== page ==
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Review: August

The film depicts, sans nuance or insight, the collapse of a tech firm during the dot-com era.

1.5
August
Photo: First Look International

In 2001, the dot-com bubble—having been fueled by overvaluations of trendy web-based technology companies that often had no marketable commodity with which to generate concrete revenue—burst. That brief, familiar history lesson could be considered a major spoiler for August, a lackluster indie which depicts, sans nuance or insight, the collapse of one such failed firm. Landshark CEO Tom (Josh Hartnett) is an all-flash, no-substance archetype from the era, and in Austin Chick’s film he goes from being the toast of CNBC to just another loser ill-equipped for the business world’s harsh realities. A five-month-spanning jump cut from a raucous club shindig to his early-morning departure from a nightspot makes immediately clear that the party is coming to an end for Tom, and the ensuing narrative takes great pains to detail its hotshot protagonist’s fall from grace. The decision to not identify what Landshark actually does speak to the fact that, like so many of its ilk, it’s a company without an easily marketable product. Howard A. Rodman’s script, however, has nothing else to say about the decade’s early tech boom, depicting it as a fun, giddy ride driven by idea men with precious little notion how to make money from their daring concepts. Scored to layered electronica, August charts not only Tom’s professional plummet but also his personal problems with his programmer partner and brother, Joshua (Adam Scott), his idealistic parents (Rip Torn and Caroline Lagerfelt) and his former girlfriend, Sarrah (Naomie Harris). What these crumbling relationships reveal is that Tom is an arrogant, selfish blowhard whose life is propelled by a need to hear himself speak, an impression one gleans from his first on-screen appearance and is then dully reconfirmed over and over again. Hartnett does windbag cockiness well, yet the overriding conception of his character and the Dot Com phenom in general is so straightforward and unrevealing that his effort goes for naught, wasted by a film that can’t provide a single reason to care about its story.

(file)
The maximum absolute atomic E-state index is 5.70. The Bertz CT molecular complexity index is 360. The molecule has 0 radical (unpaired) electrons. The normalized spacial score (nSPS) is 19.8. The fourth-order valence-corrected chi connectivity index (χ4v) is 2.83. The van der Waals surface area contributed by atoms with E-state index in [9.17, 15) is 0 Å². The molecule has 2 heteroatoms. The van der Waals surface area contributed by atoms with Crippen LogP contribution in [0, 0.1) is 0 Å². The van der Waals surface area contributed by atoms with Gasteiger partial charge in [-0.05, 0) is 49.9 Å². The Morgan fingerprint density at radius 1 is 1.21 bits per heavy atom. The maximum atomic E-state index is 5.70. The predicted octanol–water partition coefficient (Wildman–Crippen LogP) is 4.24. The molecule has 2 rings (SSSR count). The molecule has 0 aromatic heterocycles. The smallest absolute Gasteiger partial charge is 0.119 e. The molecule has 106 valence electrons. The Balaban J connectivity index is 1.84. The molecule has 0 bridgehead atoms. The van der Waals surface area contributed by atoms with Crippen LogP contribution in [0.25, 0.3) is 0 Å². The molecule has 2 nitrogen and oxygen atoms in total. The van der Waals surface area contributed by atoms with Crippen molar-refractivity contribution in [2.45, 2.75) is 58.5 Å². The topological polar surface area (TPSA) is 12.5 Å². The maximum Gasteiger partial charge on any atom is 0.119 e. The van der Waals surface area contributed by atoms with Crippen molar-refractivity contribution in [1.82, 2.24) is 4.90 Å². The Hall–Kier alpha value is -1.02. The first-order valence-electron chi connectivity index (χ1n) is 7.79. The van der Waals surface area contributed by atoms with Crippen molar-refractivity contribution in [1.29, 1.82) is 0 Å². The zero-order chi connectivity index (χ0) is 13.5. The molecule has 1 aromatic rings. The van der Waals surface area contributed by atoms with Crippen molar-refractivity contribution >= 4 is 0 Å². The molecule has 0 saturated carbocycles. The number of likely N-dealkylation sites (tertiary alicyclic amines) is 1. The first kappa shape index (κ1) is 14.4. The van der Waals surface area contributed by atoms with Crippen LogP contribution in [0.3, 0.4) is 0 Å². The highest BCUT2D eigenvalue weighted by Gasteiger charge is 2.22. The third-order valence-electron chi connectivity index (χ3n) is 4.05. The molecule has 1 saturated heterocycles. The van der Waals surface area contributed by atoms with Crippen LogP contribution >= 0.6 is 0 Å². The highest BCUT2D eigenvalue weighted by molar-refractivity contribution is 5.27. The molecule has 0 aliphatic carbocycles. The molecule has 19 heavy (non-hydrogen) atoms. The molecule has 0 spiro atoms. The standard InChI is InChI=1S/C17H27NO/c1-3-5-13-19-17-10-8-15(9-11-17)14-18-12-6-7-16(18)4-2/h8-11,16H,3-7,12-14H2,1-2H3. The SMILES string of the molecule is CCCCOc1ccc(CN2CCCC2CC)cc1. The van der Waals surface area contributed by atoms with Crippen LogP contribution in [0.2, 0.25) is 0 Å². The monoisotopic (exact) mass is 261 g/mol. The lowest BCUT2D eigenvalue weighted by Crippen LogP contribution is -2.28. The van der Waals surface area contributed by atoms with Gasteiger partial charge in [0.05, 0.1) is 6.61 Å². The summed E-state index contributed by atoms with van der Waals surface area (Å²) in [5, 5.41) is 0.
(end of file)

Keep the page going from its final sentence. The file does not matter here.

Cast: Josh Hartnett, Naomie Harris, Adam Scott, Emmanuelle Chriqui, Andre Royo, Robin Tunney, Rip Torn, David Bowie Director: Austin Chick Screenwriter: Howard A. Rodman Distributor: First Look International Running Time: 88 min Rating: R Year: 2008 Buy: Video

“Tell the truth but tell it slant”
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